Every time the church has presumed to do that [separate the “good” from the “bad”] it has produced an ungodly bloodbath. When the fourth-century Roman emperor Constantine required every person to make a profession of faith in Christ on pain of death, he succeeded in killing many true believers who refused to submit to his spurious brand of Christianity. During the Crusades of the Middle Ages, unbelievable brutality was committed against non-Christians, especially Muslims and Jews, in the name of the Prince of Peace [atrocities did occur on both sides and the Crusades were partly in response to Muslim conquests]. During the inquisitions in reaction to the Protestant Reformation, countless thousands of Christians who did not submit to the dogma and authority of Roman Catholicism were imprisoned, tortured, and executed [Catholics also suffered under Protestant purges in places like Great Britain]. In the present age, believers are not God’s instruments of judgment and destruction but of truth and grace. Toward unbelievers we are not to have hearts of condemnation but of compassion. The church is called to preach and teach against sin and all unrighteousness, but, in doing that, its purpose is not to judge but to win souls, not to punish but to convert sons of the evil one into sons of the kingdom.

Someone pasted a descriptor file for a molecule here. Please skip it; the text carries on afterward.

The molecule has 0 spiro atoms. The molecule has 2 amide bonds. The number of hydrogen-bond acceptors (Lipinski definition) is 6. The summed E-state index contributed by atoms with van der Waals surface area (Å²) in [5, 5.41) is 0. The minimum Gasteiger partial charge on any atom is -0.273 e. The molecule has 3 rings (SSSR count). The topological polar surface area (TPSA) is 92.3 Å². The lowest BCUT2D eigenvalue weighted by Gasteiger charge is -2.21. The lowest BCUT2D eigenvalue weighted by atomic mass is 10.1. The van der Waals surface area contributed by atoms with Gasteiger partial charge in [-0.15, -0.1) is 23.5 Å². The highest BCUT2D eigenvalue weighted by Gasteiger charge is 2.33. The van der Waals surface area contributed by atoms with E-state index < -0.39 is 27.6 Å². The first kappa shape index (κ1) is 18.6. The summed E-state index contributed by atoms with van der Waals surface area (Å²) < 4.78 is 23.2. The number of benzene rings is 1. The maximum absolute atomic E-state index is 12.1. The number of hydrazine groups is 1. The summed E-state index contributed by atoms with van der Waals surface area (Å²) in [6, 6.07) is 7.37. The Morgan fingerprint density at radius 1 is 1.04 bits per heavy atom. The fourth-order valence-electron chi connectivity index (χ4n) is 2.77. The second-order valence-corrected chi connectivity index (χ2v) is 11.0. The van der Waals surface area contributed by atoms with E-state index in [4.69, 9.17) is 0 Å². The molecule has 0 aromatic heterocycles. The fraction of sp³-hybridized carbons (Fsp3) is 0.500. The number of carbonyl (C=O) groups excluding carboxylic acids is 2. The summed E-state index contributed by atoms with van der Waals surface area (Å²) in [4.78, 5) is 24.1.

The key from this commentary in my opinion is that we are to try and win the souls of the “tares” for as long as possible with compassion (while still preaching against sin), until the final eternal separation is done at that unknown time in the future by our Lord and His Heavenly beings.
Finally, Jesus ends His explanation to His disciples with His familiar admonition: He who has ears to hear, let him hear.
My next devotional examines another Kingdom of God parable about the Mustard Seed, found in Matthew 13:31-32, Mark 4:30-32 and Luke 13:18-19.
Heaven on Wheels Daily Prayer:
Dear Lord: Help me to have compassion on those who do not believe or are lost and to help win souls for the Kingdom of Heaven among the “tares” in our world with truth and grace, while still teaching against sin and unrighteousness. Amen.
Scripture quotations taken from the (NASB®) New American Standard Bible®, Copyright © 1960, 1971, 1977, 1995 by The Lockman Foundation. Used by permission. All rights reserved. lockman.org
The personal testimony for the founder of Precept Austin is found at the link.